Getting access to the Amazon Appstore is an incremental positive for BlackBerry. However, its problems run much deeper than app selection at this point. For the past several quarters, it has been selling just 1 million BB10 phones per quarter. That isn't nearly enough to fulfill the normal replacement demand for BlackBerry phones.


BlackBerry's flagship Z10 phone sold terribly. Source: BlackBerry.

Indeed, while a few BlackBerry devotees have remained loyal, most have jumped ship by this point. BlackBerry's global share of smartphone sales is expected to fall below 1% this year, causing its installed base to shrink further.

BlackBerry's biggest problem today is this erosion of its installed base. It's harder to convince a customer to switch platforms (or switch back) than it is to win a new customer or convince an existing user to upgrade.

The recently released $179 Z3 phone offers some hope for gaining new first-time smartphone users in developing markets. However, these are destined to be low-margin customers simply due to their lack of purchasing power. Meanwhile, the upcoming "Classic" QWERTY phone may convince the remaining high-end BlackBerry users to upgrade, but that is a fast-shrinking market.

For BB10 to become a successful smartphone platform, it would need to win tens of millions of users away from iOS and Android, and that's extremely unlikely to happen. Amazon, which just released its own smartphone -- the Fire Phone -- faces a similar problem. The vast majority of smartphone users simply are not looking to switch platforms.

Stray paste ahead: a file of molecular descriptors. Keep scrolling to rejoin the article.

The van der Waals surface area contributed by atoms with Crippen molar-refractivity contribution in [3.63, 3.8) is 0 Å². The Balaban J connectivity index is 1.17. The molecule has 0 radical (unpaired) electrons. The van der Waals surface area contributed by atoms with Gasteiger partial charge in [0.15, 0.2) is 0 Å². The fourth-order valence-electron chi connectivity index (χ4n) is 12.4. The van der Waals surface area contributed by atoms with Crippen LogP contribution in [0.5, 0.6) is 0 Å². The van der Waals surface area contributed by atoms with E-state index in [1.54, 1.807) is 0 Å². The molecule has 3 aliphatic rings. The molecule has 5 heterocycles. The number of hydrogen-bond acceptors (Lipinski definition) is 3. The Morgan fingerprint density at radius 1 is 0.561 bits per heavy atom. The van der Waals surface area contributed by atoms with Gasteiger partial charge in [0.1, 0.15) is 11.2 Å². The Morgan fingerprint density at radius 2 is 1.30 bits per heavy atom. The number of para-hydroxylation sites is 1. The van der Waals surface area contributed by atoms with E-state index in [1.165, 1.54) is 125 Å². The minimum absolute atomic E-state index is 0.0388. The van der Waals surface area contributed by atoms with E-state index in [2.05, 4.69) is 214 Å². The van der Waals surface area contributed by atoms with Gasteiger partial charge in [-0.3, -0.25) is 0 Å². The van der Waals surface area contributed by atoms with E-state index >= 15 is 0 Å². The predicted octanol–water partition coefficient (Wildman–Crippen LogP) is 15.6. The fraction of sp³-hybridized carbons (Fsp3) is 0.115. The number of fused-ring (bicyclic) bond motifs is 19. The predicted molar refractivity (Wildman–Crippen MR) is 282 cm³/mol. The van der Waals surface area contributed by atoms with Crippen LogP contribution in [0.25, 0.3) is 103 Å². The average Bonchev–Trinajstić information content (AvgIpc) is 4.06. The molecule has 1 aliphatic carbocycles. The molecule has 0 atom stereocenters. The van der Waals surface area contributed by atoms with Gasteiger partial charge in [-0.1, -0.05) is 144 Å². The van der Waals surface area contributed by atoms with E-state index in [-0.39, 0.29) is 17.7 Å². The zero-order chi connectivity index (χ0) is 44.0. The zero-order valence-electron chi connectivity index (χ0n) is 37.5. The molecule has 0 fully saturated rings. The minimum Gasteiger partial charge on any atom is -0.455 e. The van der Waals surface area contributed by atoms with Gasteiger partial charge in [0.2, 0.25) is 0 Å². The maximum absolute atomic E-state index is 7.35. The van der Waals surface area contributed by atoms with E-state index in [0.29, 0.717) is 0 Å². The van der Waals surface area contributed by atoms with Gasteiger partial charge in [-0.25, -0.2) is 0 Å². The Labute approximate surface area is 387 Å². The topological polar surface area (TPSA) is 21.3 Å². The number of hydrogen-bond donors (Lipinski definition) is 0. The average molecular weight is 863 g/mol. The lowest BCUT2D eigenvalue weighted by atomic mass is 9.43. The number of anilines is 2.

BlackBerry needs to keep moving beyond smartphones
The BlackBerry smartphone is all but dead. BlackBerry may be able to continue to sell a few million each quarter, and if it can do so profitably, that's fine. However, BlackBerry's long-term survival depends on the success of some of the company's other growth initiatives.

BlackBerry has three main businesses outside of smartphones. BBM is a messaging app and suite of related services. BES is a platform that allows enterprises to secure and manage mobile devices. Lastly, QNX is an operating system that can be used for machine-to-machine communications. All of these businesses have long-term growth potential -- far more than BlackBerry's device business, with or without apps from

Leaked: Apple's next smart device (warning: it may shock you)
Apple recently recruited a secret-development Dream Team to guarantee its newest smart device was kept hidden from the public for as long as possible. But the secret is out... and some early viewers are even claiming its everyday impact could trump the iPod, iPhone, AND the iPad. In fact, ABI Research predicts 485 million of these type of devices will be sold per year. But one small company makes this gadget possible. And its stock price has nearly unlimited room to run for early in-the-know investors. To be one of them, and see Apple's newest smart gizmo, just click here!

Adam Levine-Weinberg owns shares of BlackBerry and is long January 2016 $560 calls on Apple. The Motley Fool recommends and owns shares of and Apple. Try any of our Foolish newsletter services free for 30 days. We Fools may not all hold the same opinions, but we all believe that considering a diverse range of insights makes us better investors. The Motley Fool has a disclosure policy.